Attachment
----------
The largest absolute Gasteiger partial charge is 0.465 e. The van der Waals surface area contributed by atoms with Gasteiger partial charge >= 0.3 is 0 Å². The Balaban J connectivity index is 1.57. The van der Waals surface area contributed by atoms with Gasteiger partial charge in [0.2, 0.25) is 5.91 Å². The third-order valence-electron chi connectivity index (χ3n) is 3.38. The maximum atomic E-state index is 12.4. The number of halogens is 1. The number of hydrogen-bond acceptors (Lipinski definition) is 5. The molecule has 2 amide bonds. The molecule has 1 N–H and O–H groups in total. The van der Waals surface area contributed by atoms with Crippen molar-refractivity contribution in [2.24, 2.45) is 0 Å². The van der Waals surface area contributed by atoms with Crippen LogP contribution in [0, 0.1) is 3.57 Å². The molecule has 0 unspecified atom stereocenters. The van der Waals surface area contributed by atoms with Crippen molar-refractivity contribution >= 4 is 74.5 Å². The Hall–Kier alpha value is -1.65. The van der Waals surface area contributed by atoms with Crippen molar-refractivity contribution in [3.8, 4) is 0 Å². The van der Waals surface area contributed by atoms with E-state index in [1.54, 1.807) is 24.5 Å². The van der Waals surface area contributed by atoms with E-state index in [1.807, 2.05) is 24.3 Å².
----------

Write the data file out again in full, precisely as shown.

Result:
The largest absolute Gasteiger partial charge is 0.465 e. The van der Waals surface area contributed by atoms with Gasteiger partial charge >= 0.3 is 0 Å². The Balaban J connectivity index is 1.57. The van der Waals surface area contributed by atoms with Gasteiger partial charge in [0.2, 0.25) is 5.91 Å². The third-order valence-electron chi connectivity index (χ3n) is 3.38. The maximum atomic E-state index is 12.4. The number of halogens is 1. The number of hydrogen-bond acceptors (Lipinski definition) is 5. The molecule has 2 amide bonds. The molecule has 1 N–H and O–H groups in total. The van der Waals surface area contributed by atoms with Crippen molar-refractivity contribution in [2.24, 2.45) is 0 Å². The van der Waals surface area contributed by atoms with Crippen LogP contribution in [0, 0.1) is 3.57 Å². The molecule has 0 unspecified atom stereocenters. The van der Waals surface area contributed by atoms with Crippen molar-refractivity contribution >= 4 is 74.5 Å². The Hall–Kier alpha value is -1.65. The van der Waals surface area contributed by atoms with Crippen molar-refractivity contribution in [3.8, 4) is 0 Å². The van der Waals surface area contributed by atoms with E-state index in [1.54, 1.807) is 24.5 Å². The van der Waals surface area contributed by atoms with E-state index in [1.807, 2.05) is 24.3 Å².